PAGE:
Court Report Day 2 – Further attack on the conduct of the NLC
by Padraic Gibson
The second day of the Federal Court trial was taken up by continued opening submissions from Ron Merkel QC, acting for Traditional Owners challenging the nomination of Muckaty for a nuclear waste dump.
Apart from technical legal arguments, Mr Merkel focussed almost entirely on examining the conduct of Northern Land Council (NLC) Principal Legal Officer Ron Levy, who he describes as the “guiding hand” of the nomination.
Mr Merkel painted a picture of a man committed to pushing through the dump at all costs: “We infer that Ron Levy had a plan and set about to get it done.”
Among the more serious allegations were that Mr Levy rebuffed suggestions by the Commonwealth that further consultations with Traditional Owners about the terms negotiated for the Deed of Agreement would be needed to satisfy the requirements of the Aboriginal Land Rights Act NT (ALRA).
Mr Merkel cited email correspondence where Mr Levy says further consultations would be “fraught with political risk” because they would give opportunity for “dissidents” within the Muckaty group to cause “mayhem.”
For the “two most important” consultation meetings about the nomination, where Traditional Owners supposedly gave their consent, Merkel says there are apparently “no recorded minutes”.
Under ALRA, for a nomination to progress, the full council of the NLC, comprised of delegates from across the top half of the NT, needs to be satisfied that there is consent from Traditional Owners whose land will be affected. There was such a resolution passed through the Council, but according to Mr Merkel, “the explanation provided to Full Council” about the nature of the agreement, “was so woefully deficient that it doesn’t meet any standards of bona fides… and moves into maladministration”.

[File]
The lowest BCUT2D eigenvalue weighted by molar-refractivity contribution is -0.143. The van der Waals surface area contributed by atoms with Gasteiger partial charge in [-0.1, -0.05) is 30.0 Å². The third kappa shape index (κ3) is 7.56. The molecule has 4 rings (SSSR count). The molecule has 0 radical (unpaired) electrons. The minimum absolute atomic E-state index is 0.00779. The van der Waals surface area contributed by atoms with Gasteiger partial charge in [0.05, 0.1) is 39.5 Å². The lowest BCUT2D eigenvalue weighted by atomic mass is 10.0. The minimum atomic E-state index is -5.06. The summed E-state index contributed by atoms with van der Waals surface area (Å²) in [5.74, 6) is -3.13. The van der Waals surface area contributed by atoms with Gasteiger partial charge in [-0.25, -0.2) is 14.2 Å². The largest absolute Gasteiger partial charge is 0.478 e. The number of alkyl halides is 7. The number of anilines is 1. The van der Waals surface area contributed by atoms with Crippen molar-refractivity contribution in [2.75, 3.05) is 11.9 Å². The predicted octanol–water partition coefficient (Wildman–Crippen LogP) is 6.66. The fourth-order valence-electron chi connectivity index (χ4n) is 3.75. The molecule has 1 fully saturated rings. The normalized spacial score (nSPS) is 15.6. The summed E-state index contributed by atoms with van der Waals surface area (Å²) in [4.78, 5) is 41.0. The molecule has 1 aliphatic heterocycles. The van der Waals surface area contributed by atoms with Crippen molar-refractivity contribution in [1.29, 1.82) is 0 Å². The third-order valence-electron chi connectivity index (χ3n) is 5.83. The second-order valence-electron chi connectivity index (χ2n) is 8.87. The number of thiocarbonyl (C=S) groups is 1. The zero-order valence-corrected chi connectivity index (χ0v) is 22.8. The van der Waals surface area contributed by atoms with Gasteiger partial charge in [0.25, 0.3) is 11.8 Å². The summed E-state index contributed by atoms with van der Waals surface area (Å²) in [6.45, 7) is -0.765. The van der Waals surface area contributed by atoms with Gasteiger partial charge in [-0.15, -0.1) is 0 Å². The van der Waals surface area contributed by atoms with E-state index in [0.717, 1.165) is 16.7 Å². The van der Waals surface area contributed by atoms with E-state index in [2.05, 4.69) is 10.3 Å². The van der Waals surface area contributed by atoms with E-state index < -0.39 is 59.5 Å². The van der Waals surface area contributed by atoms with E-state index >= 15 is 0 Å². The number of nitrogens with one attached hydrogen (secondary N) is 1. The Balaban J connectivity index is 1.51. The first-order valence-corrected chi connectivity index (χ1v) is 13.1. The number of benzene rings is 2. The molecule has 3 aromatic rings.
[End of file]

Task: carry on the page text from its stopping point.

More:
In an ironic twist, Mr Levy is alleged to have cited the high costs of consultation in remote areas to justify the standard provided by the NLC in this case. Mr Merkel pointed out that such costs pale in significance to the enormous cost currently being borne by the NLC and Commonwealth Government defending the nomination in court.
More detail also emerged through the proceedings about the nature of the agreement between the NLC and the Commonwealth. What is clear is that much of the compensation was going to take the form of what many in Australia consider essential services, such as road maintenance. Thirty scholarships were also going to be provided through the Commonwealth Department of Education.
In comments to the media, 20 year old Muckaty Traditional Owner Kylie Sambo expressed her anger at the government’s refusal to provide proper education opportunities for Aboriginal youth in her region, unless they accept a nuclear waste dump. Even the High School in the urban centre of Tennant Creek where many owners of Muckaty live, currently does not offer a Year 12 graduation certificate that would allow entry to University.
Banter between Mr Merkel and Justice North provided an important insight into the difference between law and justice. Justice North made it clear that his final decision could not in any way be based on the morality of putting a nuclear waste dump at Muckaty; “I’m not sitting here looking at the moral arguments, if I was I would have an easy answer”.
While Traditional Owners are very confident in their case, the message from the 300 strong rally in Tennant Creek on May 25 was clear on this point too, with a lead chant of the day demonstrating the determination of the community to continue their fight for justice: “if they’re going to build it – we’re going to block it”.